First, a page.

A Eulogy For My Father

Melvin Edward Hall with foster dog Shemp

Melvin Edward Hall - April 1, 1932 - November 24, 2010

There are those who seek fame and fortune in life.  My father was not one of those people.

There are those who put their own interests first.  My father was not one of those people.

There are those who seek admiration, adoration, respect, sympathy, compassion, and a host of other responses from those around them.  My father was not one of those people.

My father was a teacher.

It was more than his vocation, more than a job, a profession, or a career.  It was who he was and it was what he loved.  He constantly sought knowledge and wisdom, even in the most unlikely of places – not for his own edification, but so that he could pass it along to others – human and canine.

The truth mattered to Dad.  The hopes, desires, and emotions of others mattered to Dad.  In nearly every conversation he ever had, he would tell a story from his life.  It might be a story of one of his many successes.  It might be a story of one of his many failures.  It might just be a story of everyday life.  But it was always a story that he felt would provide something useful to the listener.  It was never about him, but about how he could be of service to somebody else.

Dad smiled often.  A big, giant, authentic smile – because he found great joy in life.  Joy in his surroundings, joy in the growth and accomplishments of others, joy in the bounce of a dog’s step, joy in living life.

I was truly blessed in life to be the recipient of so much of his joy.  When ever I was down, when ever I faced a difficult decision, when ever I was not sure how to go on – I talked with Dad.  He would listen, as he was a great listener.  And then he would share a story.  As a child I was often frustrated with these stories – I just wanted him to tell me straight out what I thought I needed to hear.  As I grew and matured, I realized that he had provided the information, the knowledge, and the wisdom I needed to come to my own conclusions – to make the decisions that were right for me.  Not what he wanted me to do, not what would work out best for him, but he always gave me what I needed to advance my own way down my own path – and live my own life.

He gave this gift not only to my brother John and I, but to every one he conversed with, every student in his classroom, and every athlete he coached.  He was indeed a very generous man.

One of the things that both John and I gained from him was a love for the written word.  And it would not be a eulogy for an English teacher without a poem.  Dad taught me to enjoy the simple way of the poet Edgar Guest – the poet laureate of Michigan.  This is Guest’s “A Boy and His Dad.”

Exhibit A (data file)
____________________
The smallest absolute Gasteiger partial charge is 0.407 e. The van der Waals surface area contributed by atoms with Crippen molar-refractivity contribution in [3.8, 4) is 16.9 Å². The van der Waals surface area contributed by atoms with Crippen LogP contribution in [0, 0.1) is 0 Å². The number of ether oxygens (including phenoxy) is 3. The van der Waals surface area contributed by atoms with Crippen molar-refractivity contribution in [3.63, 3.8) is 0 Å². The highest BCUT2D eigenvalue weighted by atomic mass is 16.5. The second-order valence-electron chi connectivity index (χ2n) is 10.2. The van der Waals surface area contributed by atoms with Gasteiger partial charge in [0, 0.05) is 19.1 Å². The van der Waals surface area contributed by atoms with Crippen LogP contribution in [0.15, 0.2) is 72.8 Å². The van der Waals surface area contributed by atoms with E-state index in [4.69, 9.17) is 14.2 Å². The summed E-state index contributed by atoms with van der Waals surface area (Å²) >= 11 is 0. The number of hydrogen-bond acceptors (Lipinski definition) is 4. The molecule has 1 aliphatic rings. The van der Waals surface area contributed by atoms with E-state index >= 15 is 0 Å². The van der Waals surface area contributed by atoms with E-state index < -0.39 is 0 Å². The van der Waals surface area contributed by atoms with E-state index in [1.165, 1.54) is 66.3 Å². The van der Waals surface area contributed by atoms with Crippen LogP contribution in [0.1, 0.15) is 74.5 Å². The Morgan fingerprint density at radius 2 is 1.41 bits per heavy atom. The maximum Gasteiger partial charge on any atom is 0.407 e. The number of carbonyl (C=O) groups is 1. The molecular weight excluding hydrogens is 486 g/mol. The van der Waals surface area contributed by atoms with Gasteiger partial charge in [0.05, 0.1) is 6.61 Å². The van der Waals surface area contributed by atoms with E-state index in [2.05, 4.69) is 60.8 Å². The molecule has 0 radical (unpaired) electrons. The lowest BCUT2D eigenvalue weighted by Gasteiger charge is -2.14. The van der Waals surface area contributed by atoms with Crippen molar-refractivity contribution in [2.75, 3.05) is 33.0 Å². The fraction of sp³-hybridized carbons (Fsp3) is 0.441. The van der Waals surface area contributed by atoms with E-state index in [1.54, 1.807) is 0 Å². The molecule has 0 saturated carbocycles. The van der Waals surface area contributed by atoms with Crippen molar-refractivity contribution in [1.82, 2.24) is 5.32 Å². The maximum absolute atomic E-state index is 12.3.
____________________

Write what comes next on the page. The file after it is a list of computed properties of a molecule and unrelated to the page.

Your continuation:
A boy and his dad on a fishing-trip—
There is a glorious fellowship!
Father and son and the open sky
And the white clouds lazily drifting by,
And the laughing stream as it runs along
With the clicking reel like a martial song,
And the father teaching the youngster gay
How to land a fish in the sportsman's way.  

I fancy I hear them talking there
In an open boat, and the speech is fair.
And the boy is learning the ways of men
From the finest man in his youthful ken.
Kings, to the youngster, cannot compare
With the gentle father who's with him there.
And the greatest mind of the human race
Not for one minute could take his place.   

Which is happier, man or boy?
The soul of the father is steeped in joy,
For he's finding out, to his heart's delight,
That his son is fit for the future fight.
He is learning the glorious depths of him,
And the thoughts he thinks and his every whim;
And he shall discover, when night comes on,
How close he has grown to his little son.   

A boy and his dad on a fishing-trip—
Builders of life's companionship!
Oh, I envy them, as I see them there
Under the sky in the open air,
For out of the old, old long-ago
Come the summer days that I used to know,
When I learned life's truths from my father's lips
As I shared the joy of his fishing-trips.

I would like to close by sharing a story of Mel – and the power of the Dum Dum sucker.  For every athlete who went out for track, he would make a sheet listing all of the possible events in a track and field meet.  On this sheet he would note the athlete’s best performance in every and any event.  Each time the athlete would post a new “best” performance in any event, that student’s name would go on the “Sucker List.”  And each week Coach Hall would read off the names on the “Sucker List” and award a Dum Dum sucker for each personal best.

Of course it wasn’t the actual Dum Dum sucker that inspired 18-year old boys to push themselves to a new achievement.  It was the public recognition, the acknowledgement that Coach noticed their efforts and wanted to celebrate their achievements with the team.

This led shot-putters to form their own “Fat Man” 440-Relay team – so that they could earn that sucker and that recognition.  The fact that the sprint work also improved their ability to turn a circle and put the shot farther was never discussed.  It was simply enough that they tried something new, or improved on a previous best.

As you leave the Sanctuary today, you will find bowls of Dum Dum suckers waiting.  Please take a sucker, on credit from Mel, and as you go through the day – do something new or better than you have ever done before.  That will be Mel’s legacy.


last hopes

My younger brother John found his way through life by writing about it.  As I was working my way through Dad’s stuff today I came across one of my favorite of John’s poems.  I’ve often taken the advice he presents here on difficult days.  I think I’ll do so tonight.

last hopes

john lee hall

the woman

i thought i’d loved

had left

me.  my rent



because dear father

stopped payment

on his check